My friends in recovery personify the disease of addiction in a myriad of ways. I’ve learned volumes from that.
There’s a vital distinction between what is me, and what is within me that is not me, seeking to destroy me.
“I’m not tired right now.”
My body and brain seem to believe that I am tired, but it’s a lie my depression is telling me. My depression says that I lack sufficient inspiration and motivation to write today. Fortunately, my spirit just dialed up Evanescence’s Wake Me Up Inside.
It’s amazing to me how many times I can learn a simple lesson over and over again. Example: I feel better when I write.
My depression wants me to whine that I currently have writer’s block, which is the lamest of justifications for not doing something that makes me feel alive. Worse, I’m not lacking inspiration. I’ve spoken with four people today who are personal heroes of mine and it’s only midday.
My friends in recovery personify the disease of addiction in a myriad of ways. I’ve learned volumes from that. There’s a vital distinction between what is me, and what is within me that is not me, seeking to destroy me.
Addiction’s False Promise
Of course, for those seeking freedom from addiction, the experience is far more convoluted and potentially lethal. The disease of addiction will use depression, anxiety, and other forms of mental illness to fuel the desire to drink or use. The false promise the disease offers is relief from the pressure and discomfort of other illnesses. We know better. Drinking or using to cope with pain and fear is how most of us came to develop addictions.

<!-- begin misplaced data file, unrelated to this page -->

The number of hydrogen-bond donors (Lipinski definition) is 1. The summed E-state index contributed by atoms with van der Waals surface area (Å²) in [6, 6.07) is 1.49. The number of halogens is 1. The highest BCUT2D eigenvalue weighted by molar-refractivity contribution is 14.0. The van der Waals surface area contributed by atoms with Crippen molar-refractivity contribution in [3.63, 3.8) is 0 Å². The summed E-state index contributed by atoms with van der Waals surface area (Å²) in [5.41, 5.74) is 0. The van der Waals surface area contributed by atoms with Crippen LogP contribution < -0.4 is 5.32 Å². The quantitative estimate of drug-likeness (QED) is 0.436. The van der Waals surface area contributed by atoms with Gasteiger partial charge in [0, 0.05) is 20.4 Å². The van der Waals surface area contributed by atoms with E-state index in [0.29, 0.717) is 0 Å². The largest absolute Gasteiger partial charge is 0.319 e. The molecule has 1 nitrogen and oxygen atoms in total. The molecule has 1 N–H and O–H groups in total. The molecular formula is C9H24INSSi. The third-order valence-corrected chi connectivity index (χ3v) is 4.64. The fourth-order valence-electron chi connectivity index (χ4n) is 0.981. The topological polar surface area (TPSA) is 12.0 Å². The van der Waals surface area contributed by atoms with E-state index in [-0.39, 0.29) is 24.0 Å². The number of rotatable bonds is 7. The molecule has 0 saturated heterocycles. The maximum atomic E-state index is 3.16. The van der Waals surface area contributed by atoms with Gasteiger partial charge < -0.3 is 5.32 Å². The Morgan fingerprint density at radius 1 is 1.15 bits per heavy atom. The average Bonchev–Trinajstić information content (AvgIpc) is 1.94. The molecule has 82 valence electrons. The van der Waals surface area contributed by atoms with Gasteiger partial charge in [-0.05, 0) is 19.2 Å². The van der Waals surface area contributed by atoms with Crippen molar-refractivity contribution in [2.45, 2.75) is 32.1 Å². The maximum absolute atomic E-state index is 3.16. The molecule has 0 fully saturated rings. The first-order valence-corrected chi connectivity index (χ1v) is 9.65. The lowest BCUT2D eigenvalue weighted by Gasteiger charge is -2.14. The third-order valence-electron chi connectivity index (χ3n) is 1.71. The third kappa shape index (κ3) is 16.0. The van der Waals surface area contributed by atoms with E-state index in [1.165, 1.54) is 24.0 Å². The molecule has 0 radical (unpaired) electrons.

Even when we abstain from our drug of choice, the disease urges us toward any unhealthy vice: overeating, promiscuity, gambling, or something as subtle as the illusion of comfort in isolation.
Many of those closest to me offer this sage advice: “My disease wants me dead, but it will settle for miserable.”
I’ve met with a lot of miserable/depressed people in my career. Most of us suffer from Atelophobia – the fear of not doing things well enough and (far worse) the fear of not being good enough. This fear cannot be said to be truly irrational – it’s based in lessons taught to us and feelings of poor worth instilled within us.
The disease desperately wants us to believe that we are unacceptable, unlikeable, and unlovable. It wants us to see reaching out to others as constituting an imposition upon them. Addiction flourishes in isolation. This is all the more true during times of loneliness.
I promise it’s not true. I promise that reaching out earnestly no matter how much of a mess you may believe you are, is never burdening others. You might be like me – there may be a long list of lies you believe about yourself. I implore you to move away from figuring anything out and toward connecting with kindred spirits.
It’s one of my favorite things about us – no matter how messed up we may be about ourselves, we readily see the truth about each other. I needed people to teach me about me. For a long time, I was convinced they were all just nice people trying to make me feel better. I deflected their praise simply by thinking, “If you really knew me, you wouldn’t like me.” That, perhaps, is the biggest lie we believe.